Compiler for a small language into x86-64 Assembly

Related tags

Compiler compiler
Overview

Compiler

This project is a small compiler, that compiles my own little language into X86-64 Assembly. It then uses yasm and ld to assemble and link into a Linux X86-64 executable.

But why?

I've always wanted to write a compiler myself! But just never got around to do it. So the current Coronavirus quarantine situation finally gives me enough time to tackle it myself.

And I was really impressed by people, that wrote solutions for last years adventofcode.com in their own language. So that is something I'd like to achieve :)

So no, no real reason other than - I like to work on challenging problems and found compilers intriguing.

How to run

  • go build
  • ./compiler <source_file>
  • ./executable

The compiler will always create an executable called executable. Additionally, it will create a file source.asm that contains the generated (not optimized) assembly.

Dependencies

Everything is written from scratch, there are no code dependencies. But to assemble and link the program into an executable, you need:

  • yasm
  • ld

The resulting Assembly also has no external dependencies (No C std lib, printing is implemented in Assembly directly).

Language influences

  • Go
  • C
  • Python
  • Lua

Features

  • Strong and static type system
  • Multiple return values from functions
  • Automatic packing/unpacking of multiple arguments and/or function returns
  • Function overloading
  • Function inlining (only for system functions right now)
  • Dynamic Arrays with an internal capacity, so not every append needs a new memory allocation
  • Int and Float types are always 64bit
  • Very Python-like array creation
  • Switch expressions match either values or general boolean expressions
  • Range-based Loops with index and element
  • Structs

Examples

See the compiler_test.go file for a lot more working examples :)

Print

// There are overloaded functions: print, println that work on floats and integers
println(5)
println(6.543)

Assignment

// Types are derived from the expressions!
a = 4
b = 5.6
c = true

Functions

fun abc(i int, j float) int, float, int {
    return i, j, 100
}
// Can be overloaded
fun abc(i int, j int) int, float, int {
    return i, 5.5, j
}
// ...
a, b, c = abc(5, 6.5)

Lists

// List of integers. Type derived from the expressions
list = [1, 2, 3, 4, 5]
// Empty list of integers with length 10. Type explicitely set
list2 = [](int, 10)
// Lists can naturally contain other lists
list3 = [list, list2]
// There are build-in functions, to get the length and capacity
println(len(list3))
println(cap(list3))

// You have to free them yourself
free(list)

// And some convenience functions to clear/reset the list without deallocating the memory:
// reset only resets the length, while clear overwrites the memory with 0s

reset(list)
clear(list)

// Build-in append/extend function, similar to the one in Go
// Careful ! append/extend works on the first argument. Depending on the available capacity, it will
// extend list or free list and create a completely new memory block, copy list and list2 over and return
// the new pointer!

list = append(list, 6)
list = extend(list, list2)

// Lists in functions/structs
fun abc(a []int) {
    // ...
}

Loops

list = [1,2,3,4,5]

for i = 0; i < len(list); i++ {
    // ...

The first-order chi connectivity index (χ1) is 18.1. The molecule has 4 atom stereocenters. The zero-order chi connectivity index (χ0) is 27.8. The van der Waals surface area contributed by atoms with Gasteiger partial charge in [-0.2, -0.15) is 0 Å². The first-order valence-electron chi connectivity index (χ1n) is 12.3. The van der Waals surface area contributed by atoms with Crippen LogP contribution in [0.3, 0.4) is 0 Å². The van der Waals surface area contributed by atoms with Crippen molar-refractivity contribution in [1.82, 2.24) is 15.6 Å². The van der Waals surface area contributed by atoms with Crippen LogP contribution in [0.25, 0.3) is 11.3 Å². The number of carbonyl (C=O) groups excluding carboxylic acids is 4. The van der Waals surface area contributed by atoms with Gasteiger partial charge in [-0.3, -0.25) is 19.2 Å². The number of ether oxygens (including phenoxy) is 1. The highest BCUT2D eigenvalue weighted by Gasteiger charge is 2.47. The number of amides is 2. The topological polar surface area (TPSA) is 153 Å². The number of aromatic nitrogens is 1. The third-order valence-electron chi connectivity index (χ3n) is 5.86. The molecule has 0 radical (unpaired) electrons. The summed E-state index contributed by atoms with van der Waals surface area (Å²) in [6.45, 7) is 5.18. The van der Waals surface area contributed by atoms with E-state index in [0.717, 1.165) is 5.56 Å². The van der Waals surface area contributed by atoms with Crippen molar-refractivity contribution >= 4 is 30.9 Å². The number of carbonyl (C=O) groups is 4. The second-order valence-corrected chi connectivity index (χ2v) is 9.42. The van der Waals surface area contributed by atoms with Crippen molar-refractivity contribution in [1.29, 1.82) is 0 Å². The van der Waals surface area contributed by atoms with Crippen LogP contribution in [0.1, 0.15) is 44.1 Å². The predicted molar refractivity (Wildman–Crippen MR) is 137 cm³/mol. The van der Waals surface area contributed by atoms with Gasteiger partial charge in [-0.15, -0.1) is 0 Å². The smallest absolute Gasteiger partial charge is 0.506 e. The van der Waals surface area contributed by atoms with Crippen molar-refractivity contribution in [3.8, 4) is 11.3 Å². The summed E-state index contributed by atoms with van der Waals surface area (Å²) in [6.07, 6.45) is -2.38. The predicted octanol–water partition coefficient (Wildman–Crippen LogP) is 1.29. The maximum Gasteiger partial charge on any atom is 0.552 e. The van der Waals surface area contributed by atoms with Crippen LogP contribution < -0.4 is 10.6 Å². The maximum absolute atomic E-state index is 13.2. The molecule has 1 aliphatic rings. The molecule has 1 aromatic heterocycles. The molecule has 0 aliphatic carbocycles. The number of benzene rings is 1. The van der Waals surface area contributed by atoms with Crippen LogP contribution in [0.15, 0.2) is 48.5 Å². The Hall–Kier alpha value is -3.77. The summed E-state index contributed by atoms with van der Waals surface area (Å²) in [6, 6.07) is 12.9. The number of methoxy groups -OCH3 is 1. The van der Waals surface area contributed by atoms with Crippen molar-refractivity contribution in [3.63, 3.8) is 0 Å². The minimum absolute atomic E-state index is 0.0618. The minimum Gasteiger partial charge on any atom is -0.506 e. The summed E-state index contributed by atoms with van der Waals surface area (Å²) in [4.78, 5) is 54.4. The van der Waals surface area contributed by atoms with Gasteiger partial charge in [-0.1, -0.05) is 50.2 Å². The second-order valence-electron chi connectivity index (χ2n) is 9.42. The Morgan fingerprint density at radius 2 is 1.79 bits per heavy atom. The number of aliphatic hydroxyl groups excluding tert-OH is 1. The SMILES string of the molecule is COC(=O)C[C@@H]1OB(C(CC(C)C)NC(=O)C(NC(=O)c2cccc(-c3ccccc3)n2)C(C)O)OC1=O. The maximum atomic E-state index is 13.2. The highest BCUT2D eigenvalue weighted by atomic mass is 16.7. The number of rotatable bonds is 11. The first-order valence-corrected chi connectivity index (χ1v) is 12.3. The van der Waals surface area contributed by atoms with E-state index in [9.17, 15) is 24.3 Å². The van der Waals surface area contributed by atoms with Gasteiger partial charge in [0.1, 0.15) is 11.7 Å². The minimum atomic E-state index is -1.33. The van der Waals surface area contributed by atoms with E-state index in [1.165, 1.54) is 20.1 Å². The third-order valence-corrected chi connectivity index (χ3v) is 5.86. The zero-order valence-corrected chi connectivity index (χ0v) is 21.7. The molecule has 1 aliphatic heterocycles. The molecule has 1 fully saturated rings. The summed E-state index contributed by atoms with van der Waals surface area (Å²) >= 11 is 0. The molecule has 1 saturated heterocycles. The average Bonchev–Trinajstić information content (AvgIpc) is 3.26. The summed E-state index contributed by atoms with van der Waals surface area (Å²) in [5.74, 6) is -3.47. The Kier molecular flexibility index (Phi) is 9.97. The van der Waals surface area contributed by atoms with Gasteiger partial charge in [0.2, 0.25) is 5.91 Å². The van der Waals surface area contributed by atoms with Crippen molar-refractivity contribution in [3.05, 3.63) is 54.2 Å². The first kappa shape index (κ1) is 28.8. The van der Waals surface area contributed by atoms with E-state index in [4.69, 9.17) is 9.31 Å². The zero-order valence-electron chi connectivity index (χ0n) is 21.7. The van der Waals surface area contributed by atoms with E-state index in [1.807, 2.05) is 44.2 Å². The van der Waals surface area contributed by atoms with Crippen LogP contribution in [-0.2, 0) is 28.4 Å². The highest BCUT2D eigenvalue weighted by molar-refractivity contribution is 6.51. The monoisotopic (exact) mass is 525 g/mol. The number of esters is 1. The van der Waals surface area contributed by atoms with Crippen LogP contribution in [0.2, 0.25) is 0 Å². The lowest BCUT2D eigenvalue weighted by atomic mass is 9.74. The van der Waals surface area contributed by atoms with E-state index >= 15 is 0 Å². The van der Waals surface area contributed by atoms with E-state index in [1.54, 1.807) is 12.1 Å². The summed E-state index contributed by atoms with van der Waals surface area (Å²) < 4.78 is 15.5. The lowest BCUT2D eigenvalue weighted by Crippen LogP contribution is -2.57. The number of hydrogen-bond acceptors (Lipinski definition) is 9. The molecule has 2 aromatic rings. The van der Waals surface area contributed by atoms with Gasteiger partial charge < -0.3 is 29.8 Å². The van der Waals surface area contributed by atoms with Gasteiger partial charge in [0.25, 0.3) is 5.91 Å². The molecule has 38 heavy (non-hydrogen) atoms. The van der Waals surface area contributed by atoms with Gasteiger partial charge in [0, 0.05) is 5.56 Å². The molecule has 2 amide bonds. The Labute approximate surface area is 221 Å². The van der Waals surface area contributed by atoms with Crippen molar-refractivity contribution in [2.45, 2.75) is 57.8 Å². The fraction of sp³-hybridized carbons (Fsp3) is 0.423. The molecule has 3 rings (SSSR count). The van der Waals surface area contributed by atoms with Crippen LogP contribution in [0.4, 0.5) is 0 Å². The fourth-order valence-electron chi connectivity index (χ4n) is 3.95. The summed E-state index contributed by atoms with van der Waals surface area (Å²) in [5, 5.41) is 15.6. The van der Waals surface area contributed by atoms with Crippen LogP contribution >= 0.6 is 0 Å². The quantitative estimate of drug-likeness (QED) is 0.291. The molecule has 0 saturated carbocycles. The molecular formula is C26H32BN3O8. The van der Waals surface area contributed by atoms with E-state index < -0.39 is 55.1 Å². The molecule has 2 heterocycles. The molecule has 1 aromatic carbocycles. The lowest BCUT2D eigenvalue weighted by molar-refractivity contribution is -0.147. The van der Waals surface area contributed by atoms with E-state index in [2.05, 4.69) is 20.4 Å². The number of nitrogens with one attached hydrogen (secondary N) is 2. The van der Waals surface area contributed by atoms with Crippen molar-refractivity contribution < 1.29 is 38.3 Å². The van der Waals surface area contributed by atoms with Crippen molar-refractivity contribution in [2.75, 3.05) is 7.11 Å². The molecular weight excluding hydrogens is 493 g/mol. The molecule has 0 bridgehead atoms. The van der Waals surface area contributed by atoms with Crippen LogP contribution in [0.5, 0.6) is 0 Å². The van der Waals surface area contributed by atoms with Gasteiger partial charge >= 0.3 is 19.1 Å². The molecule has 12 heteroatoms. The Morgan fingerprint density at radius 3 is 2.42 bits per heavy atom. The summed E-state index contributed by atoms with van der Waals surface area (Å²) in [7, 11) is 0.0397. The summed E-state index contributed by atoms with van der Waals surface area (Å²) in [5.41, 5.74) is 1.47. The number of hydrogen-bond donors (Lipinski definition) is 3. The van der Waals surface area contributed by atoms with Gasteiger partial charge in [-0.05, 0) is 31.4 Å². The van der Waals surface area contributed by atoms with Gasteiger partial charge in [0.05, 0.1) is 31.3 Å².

}

for i,e : list {
    // i is the current index
    // e is the actual element: list[i]
}    

Switch

switch 4 {
case 1:
    println(1)
case 2, 3, 6:
    println(4)
case 5:
    println(5)
default:
    println(999)
}

switch {
case 2 > 3:
    println(1)
case 2 == 3:
    println(4)
default:
    println(888)
}

Structs

struct B {
    i int
    j int
}
struct A {
    i int
    j B
}

// Structs are created by calling a function with the same name and an exact match of parameters 
// that match the expected types of the struct.
// Internally, this is just syntax, not a function. So there is no overhead!
a = A(1, B(3, 4))
a.j.j = 100
println(a.i)
println(a.j.j)

Type conversions

// Build-in (inline) functions: int(), float()
println(int(5.5))
println(float(5))
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Comments
  • return analysis is a bit naive

    return analysis is a bit naive

    Error should be emitted but isn't:

    fun test () int {
        for ;; {
            break
            return 0
        }    
    }
    

    Error emitted but shouldn't be:

    fun test (x int) int {
        if x == 0 { return 0 } else { }
    
        if x == 0 { return 0 } else { return 0 }
    }
    
    opened by zagortenay333 6
  • macOS usage

    macOS usage

    First of all, really cool project! I'd love to try it out, but I can't seem to get it to work. So I did

    go build
    brew install yasm
    ./compiler test.lang
    

    I've taken a look a test.lang, and I assume it's the example source file. Then I get the following error:

    ld: warning: No version-min specified on command line
    ld: warning: -arch not specified
    ld: warning: -macosx_version_min not specified, assuming 10.11
    ld: warning: ignoring file /var/folders/5p/9qqn9bds0kxf85ctpy0s12bm0000gn/T/061022517, file was built for unsupported file format ( 0x7F 0x45 0x4C 0x46 0x02 0x01 0x01 0x00 0x00 0x00 0x00 0x00 0x00 0x00 0x00 0x00 ) which is not the architecture being linked (x86_64): /var/folders/5p/9qqn9bds0kxf85ctpy0s12bm0000gn/T/061022517
    Undefined symbols for architecture x86_64:
      "_main", referenced from:
         implicit entry/start for main executable
    ld: symbol(s) not found for inferred architecture x86_64
    Error while linking object file - exit status 1
    

    Maybe I'm supposed to be linking something, like in C it would be, e.g. gcc -lcurl ..., but I'm not sure. Thanks for the help!

    opened by chammaaomar 3
Owner
Maurice Tollmien
Maurice Tollmien
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